The author uses term 'militant jihad' as a reference to terrorist groups (who are often also militants) who claim that they are carrying out a 'jihad' and acting in the name of Islam by attacking both civilian and military targets. When referring to militant jihad, the author is fully aware and respectful of the religious and completely non-terrorist related references to the greater jihad in the Qu'ran, which refers to the constant and ever vigilant need for an inner struggle to master oneself and attain a moral lifestyle, and assures her readers that in writing about those who believe in a call to militant jihadi terrorism she has tried to find the best term that describes both their ideology and actions and by doing so means no disrespect to the Islamic faith nor to the majority of Muslims that follow Islam peacefully. For more on the writings of Al-Suri, see Reuven Paz, Reading their Lips: The Credibility of Militant Jihadi Websites as 'Soft Power' in the War of the Minds, The Project for the Research of Islamist Movements (PRISM) Occasional Papers (Vol. 5, No. 5, 2007); and Brynjar Lia, 'Al-Qaida's Appeal: Understanding its Unique Selling Points', Perspectives on Terrorism (Vol. 2, No. 8, 2007).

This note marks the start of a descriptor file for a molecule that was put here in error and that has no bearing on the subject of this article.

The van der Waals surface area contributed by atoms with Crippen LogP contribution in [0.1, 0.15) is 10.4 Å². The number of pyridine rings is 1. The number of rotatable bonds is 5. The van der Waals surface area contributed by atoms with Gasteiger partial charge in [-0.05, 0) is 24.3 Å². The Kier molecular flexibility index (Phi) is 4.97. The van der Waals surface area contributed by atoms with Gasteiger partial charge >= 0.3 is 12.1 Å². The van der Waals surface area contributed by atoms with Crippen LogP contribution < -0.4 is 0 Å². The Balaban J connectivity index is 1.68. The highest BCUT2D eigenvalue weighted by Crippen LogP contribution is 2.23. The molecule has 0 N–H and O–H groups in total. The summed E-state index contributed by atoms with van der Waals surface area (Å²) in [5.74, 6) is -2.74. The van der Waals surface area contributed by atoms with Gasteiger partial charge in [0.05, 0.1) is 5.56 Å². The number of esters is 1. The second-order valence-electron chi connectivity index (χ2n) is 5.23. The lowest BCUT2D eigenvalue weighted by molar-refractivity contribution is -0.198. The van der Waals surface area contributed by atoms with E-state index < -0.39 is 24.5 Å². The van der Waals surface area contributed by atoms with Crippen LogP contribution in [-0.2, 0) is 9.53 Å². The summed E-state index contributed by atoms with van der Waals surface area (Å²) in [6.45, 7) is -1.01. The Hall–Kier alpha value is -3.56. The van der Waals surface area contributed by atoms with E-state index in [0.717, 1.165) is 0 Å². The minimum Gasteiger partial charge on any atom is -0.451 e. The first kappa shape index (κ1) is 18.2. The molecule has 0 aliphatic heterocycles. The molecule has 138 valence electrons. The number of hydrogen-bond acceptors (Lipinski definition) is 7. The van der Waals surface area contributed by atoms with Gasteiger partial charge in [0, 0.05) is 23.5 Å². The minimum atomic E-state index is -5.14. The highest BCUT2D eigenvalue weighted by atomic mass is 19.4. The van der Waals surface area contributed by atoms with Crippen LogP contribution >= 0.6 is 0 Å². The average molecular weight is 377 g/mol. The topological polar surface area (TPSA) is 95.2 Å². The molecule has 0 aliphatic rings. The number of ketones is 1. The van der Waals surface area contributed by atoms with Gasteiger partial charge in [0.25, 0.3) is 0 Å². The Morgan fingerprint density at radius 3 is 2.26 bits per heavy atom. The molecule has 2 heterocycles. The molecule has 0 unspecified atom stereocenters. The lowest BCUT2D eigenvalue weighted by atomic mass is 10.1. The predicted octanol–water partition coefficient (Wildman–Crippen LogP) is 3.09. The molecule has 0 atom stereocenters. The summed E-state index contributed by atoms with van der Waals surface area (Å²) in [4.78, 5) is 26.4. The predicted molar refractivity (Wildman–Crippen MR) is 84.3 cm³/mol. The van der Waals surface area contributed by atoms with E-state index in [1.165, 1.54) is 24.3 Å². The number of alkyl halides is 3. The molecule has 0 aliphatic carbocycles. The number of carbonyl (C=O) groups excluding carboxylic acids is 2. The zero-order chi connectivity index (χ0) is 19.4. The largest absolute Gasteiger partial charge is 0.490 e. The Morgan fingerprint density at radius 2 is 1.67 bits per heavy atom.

The author has spent the last five years interviewing over 350 terrorists, extremists, their supporters, hostages, family members and their close associates in Lebanon, Palestine, Israel, Iraq, Russia, Belarus, North Ossetia, Morocco, Belgium, the UK, the Netherlands and France.
 The UK has instituted its own strategy named CONTEST which has four components: Pursue - stopping terrorist attacks; Prevent - stopping people from becoming terrorists or supporting violent extremism; Protect - strengthening our protection against attack; and Prepare - mitigating the impact of events.